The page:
- affect how a person processes sensory information, making events seem more dangerous or scary
- affect how able a person is to cope with what happened
- make it more difficult to get social support due to difficulty communicating or socializing
However, developing PTSD is
Although there are similarities, autism and PTSD do have key differences in their symptoms. For example, PTSD can cause some symptoms that autism does not, such as:
Autism also has some effects that PTSD does not, such as:
- specific and intense interests
- difficulty with imaginative play (in children)
- very logical or literal thinking
- significant distress when daily routines change, even if only slightly
People who are autistic and have PTSD may have a mixture of symptoms, but those symptoms can also interact with each other in unique ways.
For example, an autistic person’s sensory sensitivities may be even more pronounced as a result of PTSD, as this can cause hyperarousal.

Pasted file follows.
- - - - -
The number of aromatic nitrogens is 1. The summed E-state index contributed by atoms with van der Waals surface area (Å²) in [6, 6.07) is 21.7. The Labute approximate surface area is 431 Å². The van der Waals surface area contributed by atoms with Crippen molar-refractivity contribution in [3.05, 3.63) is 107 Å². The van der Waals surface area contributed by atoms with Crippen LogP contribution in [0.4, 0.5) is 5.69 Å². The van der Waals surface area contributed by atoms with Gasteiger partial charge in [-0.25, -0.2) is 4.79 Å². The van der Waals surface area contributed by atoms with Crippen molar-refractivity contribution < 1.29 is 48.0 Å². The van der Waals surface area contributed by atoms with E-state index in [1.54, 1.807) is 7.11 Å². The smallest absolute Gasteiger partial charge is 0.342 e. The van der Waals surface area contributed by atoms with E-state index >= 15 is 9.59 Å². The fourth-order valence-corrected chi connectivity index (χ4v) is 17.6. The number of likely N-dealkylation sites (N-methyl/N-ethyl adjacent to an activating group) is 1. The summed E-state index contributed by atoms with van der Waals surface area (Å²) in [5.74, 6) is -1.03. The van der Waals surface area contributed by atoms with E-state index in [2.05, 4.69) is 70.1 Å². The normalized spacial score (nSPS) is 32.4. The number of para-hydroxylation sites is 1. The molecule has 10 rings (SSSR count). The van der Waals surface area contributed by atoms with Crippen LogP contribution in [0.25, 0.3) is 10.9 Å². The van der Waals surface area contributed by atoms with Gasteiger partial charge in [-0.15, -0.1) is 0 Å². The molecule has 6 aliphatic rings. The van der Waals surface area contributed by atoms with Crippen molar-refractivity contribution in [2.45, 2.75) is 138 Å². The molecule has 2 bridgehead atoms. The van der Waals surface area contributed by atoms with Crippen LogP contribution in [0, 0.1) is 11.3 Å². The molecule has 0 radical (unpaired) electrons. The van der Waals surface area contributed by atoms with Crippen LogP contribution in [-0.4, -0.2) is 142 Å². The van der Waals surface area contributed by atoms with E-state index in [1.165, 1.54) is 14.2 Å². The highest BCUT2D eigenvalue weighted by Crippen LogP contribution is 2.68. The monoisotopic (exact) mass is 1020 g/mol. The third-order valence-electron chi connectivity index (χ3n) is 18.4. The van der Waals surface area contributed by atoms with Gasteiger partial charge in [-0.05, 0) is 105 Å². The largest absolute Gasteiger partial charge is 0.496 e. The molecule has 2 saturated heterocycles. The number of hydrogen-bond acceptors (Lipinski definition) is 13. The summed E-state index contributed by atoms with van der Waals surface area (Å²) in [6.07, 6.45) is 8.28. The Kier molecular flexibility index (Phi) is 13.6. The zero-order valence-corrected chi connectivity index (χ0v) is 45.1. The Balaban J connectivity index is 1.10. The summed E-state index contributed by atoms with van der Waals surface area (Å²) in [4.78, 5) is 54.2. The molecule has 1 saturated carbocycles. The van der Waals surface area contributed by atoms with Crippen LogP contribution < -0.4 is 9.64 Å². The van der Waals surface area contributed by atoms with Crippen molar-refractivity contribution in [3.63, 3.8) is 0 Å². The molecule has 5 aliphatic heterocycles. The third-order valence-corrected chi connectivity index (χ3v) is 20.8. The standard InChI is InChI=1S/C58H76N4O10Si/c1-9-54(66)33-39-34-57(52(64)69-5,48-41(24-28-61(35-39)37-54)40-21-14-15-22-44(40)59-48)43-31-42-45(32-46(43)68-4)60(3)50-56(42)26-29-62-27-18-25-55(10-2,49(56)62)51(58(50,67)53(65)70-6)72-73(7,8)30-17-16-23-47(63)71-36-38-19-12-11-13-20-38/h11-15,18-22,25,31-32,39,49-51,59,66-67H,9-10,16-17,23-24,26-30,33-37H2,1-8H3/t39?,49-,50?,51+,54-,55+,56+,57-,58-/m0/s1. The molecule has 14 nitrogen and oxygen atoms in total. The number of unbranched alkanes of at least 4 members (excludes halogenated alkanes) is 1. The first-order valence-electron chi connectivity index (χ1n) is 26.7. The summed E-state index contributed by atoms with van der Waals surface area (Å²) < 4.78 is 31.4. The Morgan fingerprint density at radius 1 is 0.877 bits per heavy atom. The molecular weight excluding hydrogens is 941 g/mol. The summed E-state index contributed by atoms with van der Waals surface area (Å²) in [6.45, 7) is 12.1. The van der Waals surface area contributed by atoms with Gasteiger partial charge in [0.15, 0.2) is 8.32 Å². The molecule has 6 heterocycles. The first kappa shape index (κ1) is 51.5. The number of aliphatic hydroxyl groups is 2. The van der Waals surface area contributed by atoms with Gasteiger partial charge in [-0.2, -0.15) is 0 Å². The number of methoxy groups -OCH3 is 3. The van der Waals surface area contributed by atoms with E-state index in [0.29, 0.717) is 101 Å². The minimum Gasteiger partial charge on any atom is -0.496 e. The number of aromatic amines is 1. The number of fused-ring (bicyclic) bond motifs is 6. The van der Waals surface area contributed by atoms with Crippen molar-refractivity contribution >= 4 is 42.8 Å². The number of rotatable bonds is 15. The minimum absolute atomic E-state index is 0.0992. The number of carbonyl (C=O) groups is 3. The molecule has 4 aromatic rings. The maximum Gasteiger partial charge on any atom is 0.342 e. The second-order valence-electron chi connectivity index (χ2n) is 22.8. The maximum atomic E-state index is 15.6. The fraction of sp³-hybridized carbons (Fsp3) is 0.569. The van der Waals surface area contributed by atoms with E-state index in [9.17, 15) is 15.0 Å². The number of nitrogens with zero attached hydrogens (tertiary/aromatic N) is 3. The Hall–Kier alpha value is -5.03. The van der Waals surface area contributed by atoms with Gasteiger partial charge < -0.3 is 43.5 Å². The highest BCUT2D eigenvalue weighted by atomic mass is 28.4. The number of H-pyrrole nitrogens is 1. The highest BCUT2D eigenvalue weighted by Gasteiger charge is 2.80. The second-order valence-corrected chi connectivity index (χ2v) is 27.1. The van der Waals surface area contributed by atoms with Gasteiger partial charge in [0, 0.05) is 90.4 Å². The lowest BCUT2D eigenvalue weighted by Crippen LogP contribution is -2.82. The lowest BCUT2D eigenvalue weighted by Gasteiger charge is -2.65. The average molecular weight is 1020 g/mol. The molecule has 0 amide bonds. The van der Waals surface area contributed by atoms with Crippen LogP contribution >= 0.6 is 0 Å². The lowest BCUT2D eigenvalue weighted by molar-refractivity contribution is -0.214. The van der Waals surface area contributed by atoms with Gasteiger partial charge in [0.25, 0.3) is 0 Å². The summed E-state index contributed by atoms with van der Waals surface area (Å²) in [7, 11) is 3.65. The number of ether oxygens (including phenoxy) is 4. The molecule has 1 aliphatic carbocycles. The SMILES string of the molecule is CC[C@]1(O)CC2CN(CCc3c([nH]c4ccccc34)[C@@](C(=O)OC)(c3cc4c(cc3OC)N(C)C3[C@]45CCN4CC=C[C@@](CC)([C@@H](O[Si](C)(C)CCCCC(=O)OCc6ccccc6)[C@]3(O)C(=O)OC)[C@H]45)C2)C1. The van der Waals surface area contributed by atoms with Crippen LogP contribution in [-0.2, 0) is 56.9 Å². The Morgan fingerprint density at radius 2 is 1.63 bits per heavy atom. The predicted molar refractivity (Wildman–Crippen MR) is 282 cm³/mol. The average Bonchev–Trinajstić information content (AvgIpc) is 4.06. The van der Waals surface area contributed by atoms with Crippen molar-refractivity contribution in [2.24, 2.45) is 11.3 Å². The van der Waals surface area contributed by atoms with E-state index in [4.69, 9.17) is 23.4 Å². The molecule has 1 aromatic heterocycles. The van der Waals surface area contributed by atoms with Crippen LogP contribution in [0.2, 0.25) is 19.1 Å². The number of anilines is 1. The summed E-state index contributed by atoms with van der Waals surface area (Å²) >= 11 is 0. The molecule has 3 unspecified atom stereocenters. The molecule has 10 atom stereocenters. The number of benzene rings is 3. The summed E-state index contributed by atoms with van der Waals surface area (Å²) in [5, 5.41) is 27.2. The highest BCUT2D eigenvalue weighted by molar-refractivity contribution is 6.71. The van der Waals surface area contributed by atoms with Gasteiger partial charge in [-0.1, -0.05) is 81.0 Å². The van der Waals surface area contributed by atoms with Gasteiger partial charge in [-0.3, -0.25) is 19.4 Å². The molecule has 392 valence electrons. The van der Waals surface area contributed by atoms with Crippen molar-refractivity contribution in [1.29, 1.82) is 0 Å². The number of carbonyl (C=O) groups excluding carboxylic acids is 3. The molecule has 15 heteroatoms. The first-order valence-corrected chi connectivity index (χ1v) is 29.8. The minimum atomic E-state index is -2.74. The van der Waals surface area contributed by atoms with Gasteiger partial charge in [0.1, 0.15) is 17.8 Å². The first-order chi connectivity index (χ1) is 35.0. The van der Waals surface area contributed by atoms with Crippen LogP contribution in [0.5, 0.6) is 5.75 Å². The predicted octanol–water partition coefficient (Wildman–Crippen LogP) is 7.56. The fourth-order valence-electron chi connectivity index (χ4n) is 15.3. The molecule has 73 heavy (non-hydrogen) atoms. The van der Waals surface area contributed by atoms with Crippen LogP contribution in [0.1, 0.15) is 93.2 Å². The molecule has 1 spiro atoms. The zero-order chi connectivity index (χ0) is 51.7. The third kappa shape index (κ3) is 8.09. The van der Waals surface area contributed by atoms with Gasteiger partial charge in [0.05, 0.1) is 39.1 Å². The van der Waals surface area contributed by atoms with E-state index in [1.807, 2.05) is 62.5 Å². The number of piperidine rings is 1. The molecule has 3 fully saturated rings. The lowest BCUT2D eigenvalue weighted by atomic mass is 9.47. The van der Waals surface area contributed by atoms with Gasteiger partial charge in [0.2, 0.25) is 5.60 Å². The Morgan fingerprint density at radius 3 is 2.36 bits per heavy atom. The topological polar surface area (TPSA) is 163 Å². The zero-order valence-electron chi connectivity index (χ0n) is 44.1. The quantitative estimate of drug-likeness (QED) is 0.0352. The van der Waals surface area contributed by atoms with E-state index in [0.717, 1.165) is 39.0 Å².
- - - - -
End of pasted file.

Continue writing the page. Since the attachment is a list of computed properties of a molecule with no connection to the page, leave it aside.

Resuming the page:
Similarly, avoidance may manifest as a retreat into repetitive behaviors or a focus on solitary activities.
For people who have symptoms that could be autism or PTSD, diagnosis requires a comprehensive evaluation from a psychologist. In children, this may be a child psychologist.
During an evaluation, the healthcare professional will consider the person’s:
- personal history
- communication skills
- repetitive behaviors
- mental health symptoms
- daily functioning
In children, the evaluation may also include play, which allows the healthcare professional to see whether there are repetitive themes or difficulty using imagination.
However, distinguishing these conditions can be challenging. For people who already have one diagnosis, it can also be harder to get the second one. This is due to “
For autism, any needed interventions focus on alleviating symptoms that interfere with quality of life. It involves different types of support depending on the person but